Google Vulnerability Reward Program (VRP) Rules
We have long enjoyed a close relationship with the security research community. To honor all the cutting-edge external contributions that help us keep our users safe, we maintain a Vulnerability Reward Program for Google-owned web properties, running continuously since November 2010.
Services in scope
In principle, any Google-owned web service that handles reasonably sensitive user data is intended to be in scope. This includes virtually all the content in the following domains:
Bugs in Google-developed browser apps and extensions tagged as "by Google" in the Chrome Web Store will also qualify.
On the flip side, the program has three important exclusions to keep in mind:
Third-party websites. Some Google-branded services hosted in less common domains
may be operated by our vendors or partners (this notably includes
zagat.com). We can’t authorize you to test these systems on behalf of their owners and will not reward such reports. Please read the fine print on the page and examine domain and IP WHOIS records to confirm. If in doubt, talk to us first!
- Non-web applications. At this time, they are generally not in scope, although we make special exceptions for Google Wallet and Google Chrome. The Chrome reward program is similar but separate from the process described on this page.
- Recent acquisitions. To allow time for internal review and remediation, newly acquired companies are subject to a six-month blackout period. Bugs reported sooner than that will typically not qualify for a reward.
Any design or implementation issue that substantially affects the confidentiality or integrity of user data is likely to be in scope for the program. Common examples include:
- Cross-site scripting,
- Cross-site request forgery,
- Mixed-content scripts,
- Authentication or authorization flaws,
- Server-side code execution bugs.
Note that the scope of the program is limited to technical vulnerabilities in Google-owned web applications and browser extensions; please do not try to sneak into Google offices, attempt phishing attacks against our employees, and so on.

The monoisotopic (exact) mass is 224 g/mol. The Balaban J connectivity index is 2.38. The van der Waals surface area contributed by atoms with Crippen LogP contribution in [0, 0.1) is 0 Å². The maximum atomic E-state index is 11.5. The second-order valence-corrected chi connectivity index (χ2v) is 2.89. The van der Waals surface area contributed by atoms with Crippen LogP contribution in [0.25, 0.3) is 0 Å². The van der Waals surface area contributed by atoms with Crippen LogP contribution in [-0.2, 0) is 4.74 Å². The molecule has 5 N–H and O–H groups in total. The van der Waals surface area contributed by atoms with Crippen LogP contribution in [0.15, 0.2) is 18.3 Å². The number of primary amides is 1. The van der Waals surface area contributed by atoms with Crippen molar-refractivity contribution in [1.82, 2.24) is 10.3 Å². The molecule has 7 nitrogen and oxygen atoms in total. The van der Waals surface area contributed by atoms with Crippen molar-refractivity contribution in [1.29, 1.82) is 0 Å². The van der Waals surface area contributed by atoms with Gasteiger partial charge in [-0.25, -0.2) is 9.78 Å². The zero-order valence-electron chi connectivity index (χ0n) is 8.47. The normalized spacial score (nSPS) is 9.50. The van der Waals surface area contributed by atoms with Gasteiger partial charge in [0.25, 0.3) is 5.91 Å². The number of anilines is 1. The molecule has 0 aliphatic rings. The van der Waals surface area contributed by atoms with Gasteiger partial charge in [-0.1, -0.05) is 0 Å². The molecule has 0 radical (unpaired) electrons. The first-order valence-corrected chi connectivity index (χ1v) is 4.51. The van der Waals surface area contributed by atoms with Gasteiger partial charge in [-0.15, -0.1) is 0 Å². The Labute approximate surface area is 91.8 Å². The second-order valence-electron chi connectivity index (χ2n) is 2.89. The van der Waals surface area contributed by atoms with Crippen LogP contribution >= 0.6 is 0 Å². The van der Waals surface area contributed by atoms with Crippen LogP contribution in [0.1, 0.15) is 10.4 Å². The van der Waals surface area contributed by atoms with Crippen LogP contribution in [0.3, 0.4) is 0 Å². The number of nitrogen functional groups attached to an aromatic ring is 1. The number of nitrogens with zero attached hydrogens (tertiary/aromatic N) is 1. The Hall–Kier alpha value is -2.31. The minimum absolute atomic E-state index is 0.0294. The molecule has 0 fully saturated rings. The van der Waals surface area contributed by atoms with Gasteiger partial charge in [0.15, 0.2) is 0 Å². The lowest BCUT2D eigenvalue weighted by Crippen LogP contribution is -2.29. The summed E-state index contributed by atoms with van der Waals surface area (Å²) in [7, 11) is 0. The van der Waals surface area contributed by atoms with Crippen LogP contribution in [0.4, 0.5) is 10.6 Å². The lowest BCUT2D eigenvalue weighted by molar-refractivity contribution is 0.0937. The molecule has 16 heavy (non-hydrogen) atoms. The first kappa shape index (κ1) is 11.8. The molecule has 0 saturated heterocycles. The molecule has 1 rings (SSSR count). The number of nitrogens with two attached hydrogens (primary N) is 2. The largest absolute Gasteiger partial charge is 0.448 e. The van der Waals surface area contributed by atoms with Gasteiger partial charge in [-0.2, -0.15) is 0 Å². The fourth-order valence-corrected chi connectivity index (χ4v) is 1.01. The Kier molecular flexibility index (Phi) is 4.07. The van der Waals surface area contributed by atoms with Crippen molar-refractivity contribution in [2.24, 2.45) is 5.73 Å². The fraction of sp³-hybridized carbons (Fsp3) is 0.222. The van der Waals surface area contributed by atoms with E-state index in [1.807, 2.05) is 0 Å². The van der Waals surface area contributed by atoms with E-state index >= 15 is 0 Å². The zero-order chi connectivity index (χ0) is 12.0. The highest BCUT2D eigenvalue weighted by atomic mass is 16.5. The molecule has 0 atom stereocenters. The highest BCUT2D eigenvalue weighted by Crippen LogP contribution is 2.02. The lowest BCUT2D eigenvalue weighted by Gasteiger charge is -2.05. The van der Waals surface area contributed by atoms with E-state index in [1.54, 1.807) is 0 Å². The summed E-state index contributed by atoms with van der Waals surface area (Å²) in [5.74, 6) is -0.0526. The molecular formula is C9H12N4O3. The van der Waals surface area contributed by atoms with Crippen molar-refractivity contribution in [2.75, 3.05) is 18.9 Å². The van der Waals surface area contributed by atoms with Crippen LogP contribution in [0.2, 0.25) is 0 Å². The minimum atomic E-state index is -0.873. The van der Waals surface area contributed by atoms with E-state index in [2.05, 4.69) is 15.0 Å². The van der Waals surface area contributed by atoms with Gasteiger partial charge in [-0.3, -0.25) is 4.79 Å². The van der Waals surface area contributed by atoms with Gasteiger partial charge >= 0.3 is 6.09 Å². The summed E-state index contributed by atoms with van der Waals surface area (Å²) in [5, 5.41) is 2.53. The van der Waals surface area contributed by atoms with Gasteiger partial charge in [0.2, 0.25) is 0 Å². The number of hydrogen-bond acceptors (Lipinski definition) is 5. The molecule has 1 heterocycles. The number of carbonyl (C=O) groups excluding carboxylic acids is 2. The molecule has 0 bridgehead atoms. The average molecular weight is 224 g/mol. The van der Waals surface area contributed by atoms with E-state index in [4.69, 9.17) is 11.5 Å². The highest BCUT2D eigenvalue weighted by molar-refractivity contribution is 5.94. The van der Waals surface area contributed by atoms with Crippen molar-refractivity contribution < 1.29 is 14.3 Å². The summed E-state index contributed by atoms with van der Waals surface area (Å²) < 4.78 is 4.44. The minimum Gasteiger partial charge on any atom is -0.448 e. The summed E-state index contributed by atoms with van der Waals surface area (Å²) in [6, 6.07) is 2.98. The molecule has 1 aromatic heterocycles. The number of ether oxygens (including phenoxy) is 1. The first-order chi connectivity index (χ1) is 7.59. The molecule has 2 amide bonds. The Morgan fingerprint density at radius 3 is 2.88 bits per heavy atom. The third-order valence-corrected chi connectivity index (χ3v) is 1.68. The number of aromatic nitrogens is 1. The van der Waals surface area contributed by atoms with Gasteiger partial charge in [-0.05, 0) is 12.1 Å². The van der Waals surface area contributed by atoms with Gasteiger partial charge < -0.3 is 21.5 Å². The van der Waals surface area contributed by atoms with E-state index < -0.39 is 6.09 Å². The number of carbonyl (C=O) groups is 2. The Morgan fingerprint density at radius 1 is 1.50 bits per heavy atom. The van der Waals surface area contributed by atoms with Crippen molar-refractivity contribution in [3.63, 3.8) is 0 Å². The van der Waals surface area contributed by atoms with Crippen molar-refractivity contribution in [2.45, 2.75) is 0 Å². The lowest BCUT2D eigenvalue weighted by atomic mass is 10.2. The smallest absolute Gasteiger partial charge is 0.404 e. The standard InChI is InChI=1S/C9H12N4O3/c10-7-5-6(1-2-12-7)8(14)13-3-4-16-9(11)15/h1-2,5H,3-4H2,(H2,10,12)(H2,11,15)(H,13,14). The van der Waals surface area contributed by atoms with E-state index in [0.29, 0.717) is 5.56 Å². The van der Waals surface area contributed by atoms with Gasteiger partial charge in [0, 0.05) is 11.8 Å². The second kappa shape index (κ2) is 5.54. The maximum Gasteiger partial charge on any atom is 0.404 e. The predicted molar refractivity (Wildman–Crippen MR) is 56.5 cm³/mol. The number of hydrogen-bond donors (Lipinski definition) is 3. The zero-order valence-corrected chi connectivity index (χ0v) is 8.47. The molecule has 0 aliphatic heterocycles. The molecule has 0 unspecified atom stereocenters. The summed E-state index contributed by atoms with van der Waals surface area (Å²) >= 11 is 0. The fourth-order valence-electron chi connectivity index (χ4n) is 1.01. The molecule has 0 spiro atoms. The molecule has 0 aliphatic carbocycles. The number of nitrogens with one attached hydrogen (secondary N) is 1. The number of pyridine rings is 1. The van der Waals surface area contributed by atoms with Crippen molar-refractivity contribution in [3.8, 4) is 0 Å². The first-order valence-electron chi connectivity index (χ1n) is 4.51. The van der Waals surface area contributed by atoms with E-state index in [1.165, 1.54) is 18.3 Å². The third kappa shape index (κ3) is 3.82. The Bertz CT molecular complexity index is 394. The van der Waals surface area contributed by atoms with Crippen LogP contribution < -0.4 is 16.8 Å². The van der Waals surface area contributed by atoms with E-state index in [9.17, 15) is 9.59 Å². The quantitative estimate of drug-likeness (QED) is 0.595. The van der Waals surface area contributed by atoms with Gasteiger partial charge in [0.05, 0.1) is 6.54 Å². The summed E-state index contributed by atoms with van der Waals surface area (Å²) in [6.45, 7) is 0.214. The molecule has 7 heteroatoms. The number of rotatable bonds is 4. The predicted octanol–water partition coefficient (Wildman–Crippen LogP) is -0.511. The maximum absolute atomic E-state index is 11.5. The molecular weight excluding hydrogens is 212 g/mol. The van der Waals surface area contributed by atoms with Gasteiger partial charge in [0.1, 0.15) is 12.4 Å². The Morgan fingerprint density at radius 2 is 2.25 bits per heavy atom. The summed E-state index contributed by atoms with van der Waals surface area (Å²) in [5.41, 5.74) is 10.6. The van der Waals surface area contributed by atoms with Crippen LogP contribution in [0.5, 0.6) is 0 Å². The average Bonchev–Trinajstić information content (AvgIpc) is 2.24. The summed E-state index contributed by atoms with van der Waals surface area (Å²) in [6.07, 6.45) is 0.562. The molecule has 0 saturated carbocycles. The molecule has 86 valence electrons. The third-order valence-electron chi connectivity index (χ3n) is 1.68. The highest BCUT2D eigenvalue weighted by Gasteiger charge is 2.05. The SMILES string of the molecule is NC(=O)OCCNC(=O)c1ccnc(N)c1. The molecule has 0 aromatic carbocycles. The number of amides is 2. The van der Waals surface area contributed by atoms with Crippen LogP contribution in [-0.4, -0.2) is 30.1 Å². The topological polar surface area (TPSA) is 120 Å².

Out of concern for the availability of our services to all users, please do not attempt to carry out DoS attacks, leverage black hat SEO techniques, spam people, or do other similarly questionable things. We also discourage the use of any vulnerability testing tools that automatically generate very significant volumes of traffic.
Depending on their impact, some of the reported issues may not qualify. Although we review them on a case-by-case basis, here are some of the common low-risk issues that typically do not earn a monetary reward:
Cross-site scripting vulnerabilities in “sandbox” domains. We maintain a
number of domains that leverage the same-origin
policy to safely isolate certain types of untrusted content; the most prominent
example of this is
- URL redirection. We recognize that the address bar is the only reliable security indicator in modern browsers; consequently, we hold that the usability and security benefits of a small number of well-designed and closely monitored redirectors outweigh their true risks.
- Legitimate content proxying and framing. We expect our services to unambiguously label third-party content and to perform a number of abuse-detection checks, but as with redirectors, we think that the value of products such as Google Translate outweighs the risk.
- Bugs requiring exceedingly unlikely user interaction. For example, a cross-site scripting flaw that requires the victim to manually type in an XSS payload into Google Maps and then double-click an error message may realistically not meet the bar.
- Logout cross-site request forgery. For better or worse, the design of HTTP cookies means that no single website can prevent its users from being logged out; consequently, application-specific ways of achieving this goal will likely not qualify. You may be interested in personal blog posts from Chris Evans and Michal Zalewski for more background.
- Flaws affecting the users of out-of-date browsers and plugins. The security model of the web is being constantly fine-tuned. The panel will typically not reward any problems that affect only the users of outdated or unpatched browsers. In particular, we exclude Internet Explorer prior to version 9.
- Presence of banner or version information. Version information does not, by itself, expose the service to attacks - so we do not consider this to be a bug. That said, if you find outdated software and have good reasons to suspect that it poses a well-defined security risk, please let us know.
Monetary rewards aside, vulnerability reporters who work with us to resolve security bugs in our products will be credited on the Hall of Fame. If we file an internal security bug, we will acknowledge your contribution on that page.
Rewards for qualifying bugs range from $100 to $20,000. The following table outlines the usual rewards chosen for the most common classes of bugs:
|accounts.google.com||Other highly sensitive services ||Normal Google applications||Non-integrated acquisitions and other lower priority sites |
|Remote code execution||$20,000||$20,000||$20,000||$1,337 - $5,000|